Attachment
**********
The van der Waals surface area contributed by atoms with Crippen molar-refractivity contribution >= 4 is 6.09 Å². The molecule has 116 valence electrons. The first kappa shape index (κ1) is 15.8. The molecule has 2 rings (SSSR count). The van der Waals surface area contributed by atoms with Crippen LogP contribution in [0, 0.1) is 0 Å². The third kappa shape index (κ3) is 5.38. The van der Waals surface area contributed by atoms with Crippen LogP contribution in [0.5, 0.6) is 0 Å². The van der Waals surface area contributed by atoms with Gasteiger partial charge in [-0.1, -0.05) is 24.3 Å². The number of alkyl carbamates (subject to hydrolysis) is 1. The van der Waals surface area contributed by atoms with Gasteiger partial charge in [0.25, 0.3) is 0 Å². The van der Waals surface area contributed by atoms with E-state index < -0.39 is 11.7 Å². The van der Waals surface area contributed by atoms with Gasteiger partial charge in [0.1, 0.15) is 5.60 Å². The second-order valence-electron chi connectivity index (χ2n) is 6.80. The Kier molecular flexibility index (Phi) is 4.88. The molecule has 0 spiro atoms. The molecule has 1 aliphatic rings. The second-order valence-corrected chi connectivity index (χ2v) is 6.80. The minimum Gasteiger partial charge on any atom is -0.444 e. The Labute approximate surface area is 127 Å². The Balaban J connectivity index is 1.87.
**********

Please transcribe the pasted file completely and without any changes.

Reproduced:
The van der Waals surface area contributed by atoms with Crippen molar-refractivity contribution >= 4 is 6.09 Å². The molecule has 116 valence electrons. The first kappa shape index (κ1) is 15.8. The molecule has 2 rings (SSSR count). The van der Waals surface area contributed by atoms with Crippen LogP contribution in [0, 0.1) is 0 Å². The third kappa shape index (κ3) is 5.38. The van der Waals surface area contributed by atoms with Crippen LogP contribution in [0.5, 0.6) is 0 Å². The van der Waals surface area contributed by atoms with Gasteiger partial charge in [-0.1, -0.05) is 24.3 Å². The number of alkyl carbamates (subject to hydrolysis) is 1. The van der Waals surface area contributed by atoms with Gasteiger partial charge in [0.25, 0.3) is 0 Å². The van der Waals surface area contributed by atoms with E-state index < -0.39 is 11.7 Å². The van der Waals surface area contributed by atoms with Gasteiger partial charge in [0.1, 0.15) is 5.60 Å². The second-order valence-electron chi connectivity index (χ2n) is 6.80. The Kier molecular flexibility index (Phi) is 4.88. The molecule has 0 spiro atoms. The molecule has 1 aliphatic rings. The second-order valence-corrected chi connectivity index (χ2v) is 6.80. The minimum Gasteiger partial charge on any atom is -0.444 e. The Labute approximate surface area is 127 Å². The Balaban J connectivity index is 1.87.